The arguments don’t change much and it doesn’t seem to matter what post is there. They’ll complain on any post, whether it’s about his books or not. I found it laughable. And sad. But it also got me to thinking.

Do authors owe anything to their readers? The complainers say yes. They say that the authors are getting paid to do a job and they need to get off Facebook and quit operating charities and do their job. Dammit. The supporters say the authors are sharing their creative talent with us and they don’t owe us anything. They can share or not share, their choice. The complainers turn red in the face at that and remind the supporters that these authors are getting paid! They aren’t sharing – they are selling a product.

I basically fall on the side of the supporters. I mean, of course, if an author is on contract, he or she needs to finish the book(s) on whatever schedule he or she agreed to. But otherwise?  Are movie makers required to make more movies after a big success? Are artists required to draw more or paint more? Does Annie Leibovitz have to keep taking pictures even if she’d rather operate a charity or become an accountant?

And the complainers seem to forget this is a creative process. If the writer gets writer’s block, he can’t just churn it out anyway. It’s not like building a house. He’s creating a world and immersing us in it. The complainers will remind us all that Rothfuss said the books were all finished – he was just editing. Ok, so he has since said he regrets making the comment and for him, the bulk of the work is in the editing. He’s kind of obsessive about it. So get over it. He’s not ready to share the story.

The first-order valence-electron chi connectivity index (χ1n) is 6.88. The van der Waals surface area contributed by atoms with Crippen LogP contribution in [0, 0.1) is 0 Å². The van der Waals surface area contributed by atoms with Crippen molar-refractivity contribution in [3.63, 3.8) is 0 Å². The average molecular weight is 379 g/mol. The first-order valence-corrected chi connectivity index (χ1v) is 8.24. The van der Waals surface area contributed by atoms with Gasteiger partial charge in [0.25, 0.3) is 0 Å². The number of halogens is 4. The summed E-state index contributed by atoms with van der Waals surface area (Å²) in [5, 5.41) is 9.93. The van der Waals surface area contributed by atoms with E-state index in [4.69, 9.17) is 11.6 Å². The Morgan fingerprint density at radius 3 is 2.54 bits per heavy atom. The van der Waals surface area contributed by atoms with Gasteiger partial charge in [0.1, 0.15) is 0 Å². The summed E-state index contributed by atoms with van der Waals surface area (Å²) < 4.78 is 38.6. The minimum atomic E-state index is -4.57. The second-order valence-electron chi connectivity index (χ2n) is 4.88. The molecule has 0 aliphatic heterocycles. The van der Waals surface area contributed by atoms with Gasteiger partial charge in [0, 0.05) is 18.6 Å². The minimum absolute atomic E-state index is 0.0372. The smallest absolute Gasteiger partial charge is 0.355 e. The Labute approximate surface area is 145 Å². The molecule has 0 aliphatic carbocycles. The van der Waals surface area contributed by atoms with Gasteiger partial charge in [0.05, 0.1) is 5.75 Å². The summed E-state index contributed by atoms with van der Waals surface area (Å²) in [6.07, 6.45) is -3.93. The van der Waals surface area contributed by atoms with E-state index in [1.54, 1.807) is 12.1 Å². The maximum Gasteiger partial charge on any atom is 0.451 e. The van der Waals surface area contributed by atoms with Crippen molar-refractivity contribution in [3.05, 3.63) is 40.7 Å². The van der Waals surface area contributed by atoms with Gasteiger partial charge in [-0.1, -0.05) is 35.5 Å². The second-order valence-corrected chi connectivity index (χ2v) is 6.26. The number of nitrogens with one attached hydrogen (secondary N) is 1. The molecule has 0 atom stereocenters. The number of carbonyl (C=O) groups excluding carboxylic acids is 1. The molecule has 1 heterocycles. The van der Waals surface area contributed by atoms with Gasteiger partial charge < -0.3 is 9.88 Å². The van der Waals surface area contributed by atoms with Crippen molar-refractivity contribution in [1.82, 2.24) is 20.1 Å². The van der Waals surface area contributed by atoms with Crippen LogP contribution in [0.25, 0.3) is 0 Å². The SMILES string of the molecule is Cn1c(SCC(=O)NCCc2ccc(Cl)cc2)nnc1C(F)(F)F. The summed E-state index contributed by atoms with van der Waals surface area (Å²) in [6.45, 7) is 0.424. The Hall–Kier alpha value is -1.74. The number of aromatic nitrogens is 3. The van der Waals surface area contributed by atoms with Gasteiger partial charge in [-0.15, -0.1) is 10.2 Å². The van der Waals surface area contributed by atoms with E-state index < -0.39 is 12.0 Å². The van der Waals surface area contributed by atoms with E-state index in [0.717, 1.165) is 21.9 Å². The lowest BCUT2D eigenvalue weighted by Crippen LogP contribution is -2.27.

Ironically, the complainers have often presented one of my other favorite authors for contrast: Brandon Sanderson. They talk about how many books he publishes and how good they are. I like Sanderson. I enjoy his books. A lot. He’s a great story teller. But his books are not Rothfuss quality. They don’t have the same artistic imagery. He’s pulp fiction in comparison. So of course his books don’t take as much time.

But even if they were as good… who the bleep cares? I know a lot of computer programmers. Some of them code really, really fast. Others take longer. Some have more bugs in their code or it’s not structured well or not easy to read. Whatever. Fact is, you can’t ask the slow coders to code faster. You either accept their pace or you don’t. As a supervisor of computer programmers, a person can decide the person’s pace is good or fire them. That’s it. Readers have the same choice. Accept the author as he or she is… or move along.

So if I could, I’d tell all the complainers this: grow up. No one owes you anything. You are just being ugly and childish. There are so many good books by good authors out there that there is absolutely no way you could get through them all before Pat finished the final book in his Kingkiller Chronicles – even if it took him twenty years. So go read some of those. Read Sanderson. He’ll keep you busy. I get it. I know what it’s like to want the rest of the story. But yelling at the author won’t do any good. Get a life. Please. Let the rest of us enjoy the person without your vitriol.

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3 thoughts on “Waiting on Patrick Rothfuss

  1. Wow, I never knew people were actually that passionate as to complain. I don’t really read series novels, but I know that if my favorite author writes a book I don’t like, I just find another book to read.